Chris Renwick (University of York) will speak on the history of sociology in Britain and why William Beveridge was interested in the role of biology within social science in the 1920s and 30s.
Dr Renwick’s first book, British Sociology’s Lost Biological Roots: A History of Futures Past(2012), recovered the forgotten history of British sociologists’ engagement with biology during the late nineteenth and early twentieth centuries. He is currently exploring how biologists and social scientists were brought together by a shared interest in topics such as intelligence, fertility, nutrition, and poverty, as well as funding bodies such as the Rockefeller Foundation, in a set of debates about the nature of society and social structure.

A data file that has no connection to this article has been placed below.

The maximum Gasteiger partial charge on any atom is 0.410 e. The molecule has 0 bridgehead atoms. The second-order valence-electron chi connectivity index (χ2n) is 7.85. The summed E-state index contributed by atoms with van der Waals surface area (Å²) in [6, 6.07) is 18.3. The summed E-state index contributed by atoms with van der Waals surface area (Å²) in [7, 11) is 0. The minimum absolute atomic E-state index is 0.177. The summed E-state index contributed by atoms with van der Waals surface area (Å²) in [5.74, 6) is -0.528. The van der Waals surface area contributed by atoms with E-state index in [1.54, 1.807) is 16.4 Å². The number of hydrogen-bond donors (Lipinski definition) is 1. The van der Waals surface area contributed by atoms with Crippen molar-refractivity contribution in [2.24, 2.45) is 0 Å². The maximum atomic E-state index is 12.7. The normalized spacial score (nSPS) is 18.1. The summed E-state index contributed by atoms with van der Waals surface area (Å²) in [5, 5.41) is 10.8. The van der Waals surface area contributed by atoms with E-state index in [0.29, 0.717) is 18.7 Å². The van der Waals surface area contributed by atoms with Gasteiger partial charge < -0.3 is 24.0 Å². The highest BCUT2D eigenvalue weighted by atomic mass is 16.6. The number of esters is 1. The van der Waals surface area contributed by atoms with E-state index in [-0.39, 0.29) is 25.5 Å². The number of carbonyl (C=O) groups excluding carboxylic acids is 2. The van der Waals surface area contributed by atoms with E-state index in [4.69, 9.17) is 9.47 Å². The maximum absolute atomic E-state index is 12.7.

Chris Renwick is a historian of Britain since the early nineteenth century. His main area of expertise is the relationship between biology, social science, and politics, in particular how the interaction of the three has shaped the way we think about, study, and govern society. His work on these subjects has received international and interdisciplinary recognition. While his first book was shortlisted for the British Sociological Association’s Philip Abrams Memorial Prize in 2013, his most recent book, Bread for All: The Origins of the Welfare State, has been long listed for the Orwell Book Prize and short listed for the Longman-History Today Book Prize in 2018.
Professor Mike Savage is Martin White Professor at the Department of Sociology and Director of International Inequalities Institute, LSE.